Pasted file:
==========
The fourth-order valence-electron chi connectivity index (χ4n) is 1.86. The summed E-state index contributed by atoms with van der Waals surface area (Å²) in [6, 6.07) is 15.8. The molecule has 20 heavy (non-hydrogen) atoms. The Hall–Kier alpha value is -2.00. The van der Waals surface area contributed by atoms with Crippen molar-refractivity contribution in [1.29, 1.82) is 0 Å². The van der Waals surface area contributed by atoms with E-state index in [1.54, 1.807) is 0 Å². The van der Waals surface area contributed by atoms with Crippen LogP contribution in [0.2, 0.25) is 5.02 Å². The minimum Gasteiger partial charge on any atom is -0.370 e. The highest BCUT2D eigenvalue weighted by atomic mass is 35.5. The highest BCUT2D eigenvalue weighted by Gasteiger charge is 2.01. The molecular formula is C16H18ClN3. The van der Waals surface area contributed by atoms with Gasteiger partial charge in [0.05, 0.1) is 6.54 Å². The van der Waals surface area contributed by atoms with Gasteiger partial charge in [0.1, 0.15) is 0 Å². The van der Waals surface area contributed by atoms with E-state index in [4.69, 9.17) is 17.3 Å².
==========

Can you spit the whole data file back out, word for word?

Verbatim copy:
The fourth-order valence-electron chi connectivity index (χ4n) is 1.86. The summed E-state index contributed by atoms with van der Waals surface area (Å²) in [6, 6.07) is 15.8. The molecule has 20 heavy (non-hydrogen) atoms. The Hall–Kier alpha value is -2.00. The van der Waals surface area contributed by atoms with Crippen molar-refractivity contribution in [1.29, 1.82) is 0 Å². The van der Waals surface area contributed by atoms with E-state index in [1.54, 1.807) is 0 Å². The van der Waals surface area contributed by atoms with Crippen LogP contribution in [0.2, 0.25) is 5.02 Å². The minimum Gasteiger partial charge on any atom is -0.370 e. The highest BCUT2D eigenvalue weighted by atomic mass is 35.5. The highest BCUT2D eigenvalue weighted by Gasteiger charge is 2.01. The molecular formula is C16H18ClN3. The van der Waals surface area contributed by atoms with Gasteiger partial charge in [0.05, 0.1) is 6.54 Å². The van der Waals surface area contributed by atoms with Gasteiger partial charge in [0.1, 0.15) is 0 Å². The van der Waals surface area contributed by atoms with E-state index in [4.69, 9.17) is 17.3 Å².